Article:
Research Publications for Zachary J M (Zack) Dorner
Welcome to the University of Waikato research publications search. This database includes all research publications produced by the University from 1998.
Search our Staff Profiles to contact our current staff members.
Knook, J., Dorner, Z., & Stahlmann-Brown, P. (2022). Priming for individual energy efficiency action crowds out support for national climate change policy. Ecological Economics, 191, 8 pages. doi:10.1016/j.ecolecon.2021.107239
Maris, R., & Dorner, Z. (2021). Cost efficiency analysis using operating profit margin for the New Zealand dairy industry (21/04). Waikato Management School.
Dorner, Z., Tucker, S., & Hassan, G. (2021). A veil of ignorance: Uncertain and ambiguous individual productivity supports stable contributions to a public good: Working Paper in Economics (1/21). Waikato Management School.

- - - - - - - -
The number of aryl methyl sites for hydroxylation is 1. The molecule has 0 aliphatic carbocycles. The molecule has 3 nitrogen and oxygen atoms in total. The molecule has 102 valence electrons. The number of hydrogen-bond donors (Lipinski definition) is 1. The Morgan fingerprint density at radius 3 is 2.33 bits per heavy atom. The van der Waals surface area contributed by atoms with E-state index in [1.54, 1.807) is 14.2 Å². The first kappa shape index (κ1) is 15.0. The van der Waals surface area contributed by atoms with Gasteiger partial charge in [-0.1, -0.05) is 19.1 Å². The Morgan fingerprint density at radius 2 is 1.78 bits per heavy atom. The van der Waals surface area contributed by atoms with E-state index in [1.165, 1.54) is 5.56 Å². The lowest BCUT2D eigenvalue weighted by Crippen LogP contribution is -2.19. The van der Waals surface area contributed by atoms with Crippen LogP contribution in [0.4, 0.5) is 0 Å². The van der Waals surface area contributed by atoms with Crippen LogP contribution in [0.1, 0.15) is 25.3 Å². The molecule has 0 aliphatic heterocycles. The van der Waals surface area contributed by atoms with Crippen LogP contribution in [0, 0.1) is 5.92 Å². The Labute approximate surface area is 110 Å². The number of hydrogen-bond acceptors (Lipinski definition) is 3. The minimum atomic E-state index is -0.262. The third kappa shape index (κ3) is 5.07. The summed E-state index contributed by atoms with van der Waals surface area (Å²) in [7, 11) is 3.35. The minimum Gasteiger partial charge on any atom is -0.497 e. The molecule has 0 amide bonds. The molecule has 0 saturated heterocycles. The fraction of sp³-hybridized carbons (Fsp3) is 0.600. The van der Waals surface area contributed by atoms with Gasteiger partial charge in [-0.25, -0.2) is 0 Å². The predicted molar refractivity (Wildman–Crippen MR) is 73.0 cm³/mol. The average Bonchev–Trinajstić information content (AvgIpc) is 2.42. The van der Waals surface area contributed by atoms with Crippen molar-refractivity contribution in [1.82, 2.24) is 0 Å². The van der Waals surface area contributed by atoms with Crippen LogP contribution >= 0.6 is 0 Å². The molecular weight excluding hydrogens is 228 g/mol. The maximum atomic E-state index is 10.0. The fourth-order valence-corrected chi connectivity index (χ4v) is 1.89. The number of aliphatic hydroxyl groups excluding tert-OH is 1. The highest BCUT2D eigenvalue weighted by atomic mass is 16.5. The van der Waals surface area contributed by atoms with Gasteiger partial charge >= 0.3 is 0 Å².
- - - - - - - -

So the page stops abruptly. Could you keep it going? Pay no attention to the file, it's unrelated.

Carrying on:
Dorner, Z. (2019). A review of New Zealand studies into the cost of degradation of freshwater ecosystems (ME 1430). Ministry for the Environment.
Dorner, Z. (2019). A behavioral rebound effect. Journal of Environmental Economics and Management, 98, 28 pages. doi:10.1016/j.jeem.2019.102257
Doole, G., Kaine, G., & Dorner, Z. (2019). The optimal diffusion of mitigation options for environmental management. The Australian Journal of Agricultural and Resource Economics, 63(2), 354-382. doi:10.1111/1467-8489.12291
Dorner, Z., Brent, D., & Leroux, A. (2019). Preferences for intrinsically risky attributes. Land Economics, 95(4), 494-514.
Dorner, Z., Doole, G., Bermeo, S., & Paterson, J. (2018). Economic assessment of options to mitigate sediment loss from New Zealand agriculture – in the context of managing freshwater quality (2018/07). Bay of Plenty Regional Council.
Dorner, Z., Djanibekov, U., Solimann, T., Stroombergen, A., Kerr, S., Fleming, D., . . . Greenhalgh, S. (2018). Land-use change as a mitigation option for climate change. Motu Economic and Public Policy Research Trust.
Dorner, Z. (2018). Three experiments exploring how preferences, motivations and incentives inﬂuence behaviour. (PhD Thesis, Monash University, Australia).